Canada’s unemployment rate in November was 5.9 per cent. The last time it was that low was in February 2008.
The numbers show employment increased for the second month in a row in November, with the addition of 80,000 new jobs across Canada. The vast majority of those new jobs were full-time.
Looking back over the previous 12 months, Canada gained 390,000 full-time jobs, an increase of 2.1 per cent.
The demographic groups that benefitted most from the employment increase were men in the 25 to 54 core-aged group, youths aged 15 to 24 and women aged 55 and older.
The Canadian provinces that saw a rise in employment in November were Ontario, British Columbia, Quebec and Prince Edward Island. Canada’s other provinces saw little change in their employment rates.
Ontario led the pack with 44,000 new jobs created in November, mostly in the wholesale and retail trades along with manufacturing. As a result, Ontario’s unemployment rate dropped to 5.5 per cent, the lowest it’s been since 2000.
Statistics Canada reports that Ontario has seen a downward trend in its unemployment rate since the start of 2016, with year-over-year employment gains totalling 181,000, or 2.6 per cent, all of it full-time work.
British Columbia placed second in November, gaining 18,000 jobs, most of them full-time. At 4.8 per cent, B.C.’s unemployment rate was the lowest in Canada for November.
Quebec added 16,000 jobs in November, growing its employment rate for the second consecutive month. Most of those jobs were created in manufacturing and construction. The unemployment rate in Quebec for November stood at 5.4 per cent, lowest recorded since January 1976.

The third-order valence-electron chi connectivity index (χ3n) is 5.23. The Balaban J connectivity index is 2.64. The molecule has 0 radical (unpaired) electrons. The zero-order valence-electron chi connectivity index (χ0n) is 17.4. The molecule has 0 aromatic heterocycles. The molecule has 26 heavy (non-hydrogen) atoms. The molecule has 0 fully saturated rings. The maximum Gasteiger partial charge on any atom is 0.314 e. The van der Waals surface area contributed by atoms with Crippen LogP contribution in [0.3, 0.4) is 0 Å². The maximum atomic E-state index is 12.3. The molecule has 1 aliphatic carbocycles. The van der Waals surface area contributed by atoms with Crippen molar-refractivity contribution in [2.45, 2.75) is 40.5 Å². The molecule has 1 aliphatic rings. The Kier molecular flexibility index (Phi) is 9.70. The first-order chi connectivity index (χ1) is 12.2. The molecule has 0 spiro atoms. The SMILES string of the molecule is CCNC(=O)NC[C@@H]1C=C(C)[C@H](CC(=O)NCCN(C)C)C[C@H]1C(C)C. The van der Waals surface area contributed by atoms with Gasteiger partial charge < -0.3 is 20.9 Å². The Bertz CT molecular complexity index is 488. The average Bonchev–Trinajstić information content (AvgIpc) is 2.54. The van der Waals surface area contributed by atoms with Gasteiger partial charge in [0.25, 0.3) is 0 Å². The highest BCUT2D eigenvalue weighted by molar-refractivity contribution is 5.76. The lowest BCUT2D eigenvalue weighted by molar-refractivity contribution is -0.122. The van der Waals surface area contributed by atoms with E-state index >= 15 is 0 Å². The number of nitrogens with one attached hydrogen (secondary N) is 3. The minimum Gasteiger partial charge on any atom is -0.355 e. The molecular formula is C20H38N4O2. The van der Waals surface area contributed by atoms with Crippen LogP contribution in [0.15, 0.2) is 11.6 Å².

Of the 80,000 jobs created in November, 39,000 were created in the wholesale and retail sector, which has seen a 3 per cent increase in employment over the previous 12 months.
Manufacturing jobs were also on the rise, with 30,000 created in November. Statistics Canada says this trend has been consistent over 2017.
The educational services sector gained 21,000 jobs in November, along with 16,000 construction jobs.
The November Labour Force Survey follows on the heels on the latest data from Canada’s 2016 census, which showed that immigrants constituted nearly 25 per cent of the Canadian workforce in 2016. Looked at regionally, the census data showed that immigrants constituted half of all workers in Toronto, Ontario — Canada’s largest city — and 43.2 per cent of workers in Vancouver, British Columbia, in 2016.
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